As a high school junior steeped in archaeology, Chase helped run a Caracol excavation. Now he oversees multiple excavations and on-site lab investigations of unearthed artifacts.
Caracol started out small too. Around 600 B.C., three villages collectively built reservoirs, causeways and ceremonial sites. Residents of the villages formed a single site that was governed without central rulers for about 700 years. A royal dynasty assumed power in A.D. 331. Successful wars against the nearby cities of Tikal and Naranjo between 553 and 680 sparked a population boom. A minimum of 100,000 people inhabited Caracol at its peak.
Urban and rural areas coalesced into a “garden city,” Chase says. He has mapped 373 neighborhoods, each linked to a nearby public space that hosted market and ritual events. In each neighborhood, residents carved agricultural terraces out of adjacent hillsides and constructed small reservoirs. Groups of neighborhoods formed 25 districts, each containing a monumental center with reservoirs, ballcourts or other large structures that provided public services, he reported in the June Journal of Anthropological Archaeology.
Chase ended up defining neighborhoods not just by combinations of pottery offerings and dental practices, but also by distances of farmers’ huts to the nearest district plaza. Farmers who would have walked similar routes over Caracol’s rugged hills to district sites presumably forged ties on those trips, which cultivated feelings of belonging to neighborhoods with common practices, such as leaving certain types of offerings at local shrines, Chase suspects.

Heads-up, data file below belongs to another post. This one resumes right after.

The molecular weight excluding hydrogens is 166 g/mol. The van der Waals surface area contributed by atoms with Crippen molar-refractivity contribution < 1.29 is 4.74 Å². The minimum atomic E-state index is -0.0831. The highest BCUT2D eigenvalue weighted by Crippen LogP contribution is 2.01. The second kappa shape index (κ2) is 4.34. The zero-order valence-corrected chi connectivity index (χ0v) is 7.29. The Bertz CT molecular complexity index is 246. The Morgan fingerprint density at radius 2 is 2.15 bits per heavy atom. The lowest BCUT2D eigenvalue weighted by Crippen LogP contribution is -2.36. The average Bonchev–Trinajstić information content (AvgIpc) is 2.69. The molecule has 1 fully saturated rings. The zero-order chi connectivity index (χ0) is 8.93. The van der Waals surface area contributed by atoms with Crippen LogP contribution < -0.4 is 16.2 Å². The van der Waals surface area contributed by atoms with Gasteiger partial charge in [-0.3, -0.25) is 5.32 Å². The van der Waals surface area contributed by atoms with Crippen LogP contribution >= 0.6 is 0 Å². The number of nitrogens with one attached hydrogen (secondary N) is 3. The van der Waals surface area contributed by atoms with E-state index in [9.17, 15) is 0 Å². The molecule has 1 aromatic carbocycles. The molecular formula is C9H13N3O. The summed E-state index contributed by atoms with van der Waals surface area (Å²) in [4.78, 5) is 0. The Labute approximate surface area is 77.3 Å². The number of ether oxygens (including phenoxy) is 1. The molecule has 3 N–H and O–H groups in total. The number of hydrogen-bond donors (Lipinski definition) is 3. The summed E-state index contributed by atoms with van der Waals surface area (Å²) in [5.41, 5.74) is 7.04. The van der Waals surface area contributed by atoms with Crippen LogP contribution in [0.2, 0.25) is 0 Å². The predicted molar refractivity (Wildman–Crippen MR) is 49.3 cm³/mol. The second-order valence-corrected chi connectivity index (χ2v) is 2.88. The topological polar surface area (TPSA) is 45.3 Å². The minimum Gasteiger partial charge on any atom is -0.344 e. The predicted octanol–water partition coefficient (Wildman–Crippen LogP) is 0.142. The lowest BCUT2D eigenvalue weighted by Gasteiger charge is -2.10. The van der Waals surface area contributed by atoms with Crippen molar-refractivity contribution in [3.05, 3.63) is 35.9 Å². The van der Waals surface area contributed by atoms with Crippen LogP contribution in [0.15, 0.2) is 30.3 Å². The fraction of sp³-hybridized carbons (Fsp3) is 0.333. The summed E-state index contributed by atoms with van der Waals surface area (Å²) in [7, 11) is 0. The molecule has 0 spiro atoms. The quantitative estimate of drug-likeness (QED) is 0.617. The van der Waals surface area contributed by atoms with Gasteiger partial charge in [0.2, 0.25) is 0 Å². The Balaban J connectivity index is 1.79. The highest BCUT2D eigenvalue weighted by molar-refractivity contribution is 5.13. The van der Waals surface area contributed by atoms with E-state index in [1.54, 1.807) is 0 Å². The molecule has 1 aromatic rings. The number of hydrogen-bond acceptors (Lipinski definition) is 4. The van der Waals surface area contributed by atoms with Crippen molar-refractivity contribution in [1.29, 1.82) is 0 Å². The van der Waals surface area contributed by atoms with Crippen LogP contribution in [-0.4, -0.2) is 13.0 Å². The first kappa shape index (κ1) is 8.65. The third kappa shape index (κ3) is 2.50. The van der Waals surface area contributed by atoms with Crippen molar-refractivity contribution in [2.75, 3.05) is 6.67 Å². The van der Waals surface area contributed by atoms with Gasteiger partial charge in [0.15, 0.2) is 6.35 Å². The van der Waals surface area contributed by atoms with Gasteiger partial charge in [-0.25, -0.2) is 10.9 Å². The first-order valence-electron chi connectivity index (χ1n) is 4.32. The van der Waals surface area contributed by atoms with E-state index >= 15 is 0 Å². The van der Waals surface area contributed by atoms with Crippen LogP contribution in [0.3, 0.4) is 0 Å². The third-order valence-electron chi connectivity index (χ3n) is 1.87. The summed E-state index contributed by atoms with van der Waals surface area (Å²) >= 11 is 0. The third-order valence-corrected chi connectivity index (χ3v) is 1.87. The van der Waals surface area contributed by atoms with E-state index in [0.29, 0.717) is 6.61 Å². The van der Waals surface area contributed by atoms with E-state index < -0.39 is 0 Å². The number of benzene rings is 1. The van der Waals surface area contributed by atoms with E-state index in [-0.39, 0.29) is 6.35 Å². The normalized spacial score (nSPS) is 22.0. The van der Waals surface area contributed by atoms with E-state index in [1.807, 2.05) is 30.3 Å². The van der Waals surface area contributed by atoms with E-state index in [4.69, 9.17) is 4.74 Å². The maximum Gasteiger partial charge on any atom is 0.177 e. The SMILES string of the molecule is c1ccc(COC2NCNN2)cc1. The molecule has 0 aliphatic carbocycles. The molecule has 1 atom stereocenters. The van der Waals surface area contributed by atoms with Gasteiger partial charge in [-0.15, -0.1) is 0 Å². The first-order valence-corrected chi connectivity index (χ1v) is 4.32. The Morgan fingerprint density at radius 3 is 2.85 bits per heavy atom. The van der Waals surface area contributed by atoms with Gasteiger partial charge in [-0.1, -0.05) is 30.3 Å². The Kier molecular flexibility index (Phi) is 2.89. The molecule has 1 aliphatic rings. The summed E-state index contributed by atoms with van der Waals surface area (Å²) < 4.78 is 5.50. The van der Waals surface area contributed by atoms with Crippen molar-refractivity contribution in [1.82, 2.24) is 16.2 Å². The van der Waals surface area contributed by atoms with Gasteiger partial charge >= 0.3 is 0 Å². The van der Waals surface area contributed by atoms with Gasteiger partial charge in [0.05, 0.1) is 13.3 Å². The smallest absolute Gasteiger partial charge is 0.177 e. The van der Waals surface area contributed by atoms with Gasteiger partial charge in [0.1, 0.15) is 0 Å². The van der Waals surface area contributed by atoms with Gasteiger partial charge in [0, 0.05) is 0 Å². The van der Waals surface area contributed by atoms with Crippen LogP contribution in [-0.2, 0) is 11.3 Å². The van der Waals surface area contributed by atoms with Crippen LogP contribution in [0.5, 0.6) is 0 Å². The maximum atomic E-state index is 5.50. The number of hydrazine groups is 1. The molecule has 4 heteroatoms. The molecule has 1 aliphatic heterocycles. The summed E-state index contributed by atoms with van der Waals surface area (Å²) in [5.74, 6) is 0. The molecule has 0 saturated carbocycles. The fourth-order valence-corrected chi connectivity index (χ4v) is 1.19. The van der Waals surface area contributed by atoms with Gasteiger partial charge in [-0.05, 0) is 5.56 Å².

Naranjo’s military defeat of Caracol in 680 ushered in roughly a century of decentralized government, Chase says. “Faceless administrators” who went unnamed in Maya writings oversaw taxation and the provision of services to urban communities. Policies at that time led to widespread wealth, community-wide ritual ceremonies and relatively equal access to market products and agricultural land.
New rulers who aligned themselves with powerful Maya gods assumed power in 798. These kings instituted autocratic policies and oversaw a sharp rise in wealth disparities. Those developments may have instigated a population exodus from Caracol. By 900, the garden city had been abandoned.
Estrada-Belli suspects a system of Caracol neighborhood and district officials operated out of regularly spaced, elite residences, much like the compounds of vaulted structures his team has identified elsewhere. Plans are in the works to probe lidar data at Caracol for signs of collapsed vaulted structures in or near previously identified neighborhoods, Chase says.
Classic-era sites in the northern Maya lowlands of the Yucatán Peninsula, which generally have drawn less scientific attention than Classic Maya sites to the south, also deserve closer lidar scrutiny. Vaulted structures still stand at some of those centers, including large sites such as Chichén Itzá, Estrada-Belli says.
New excavations guided by lidar discoveries, and lidar analyses informed by the dimensions of excavated buildings, may clarify Classic Maya power structures at sites on the Yucatán Peninsula.
The layering of authority and its reach across ancient Maya urban areas is just beginning to emerge from a forested shroud.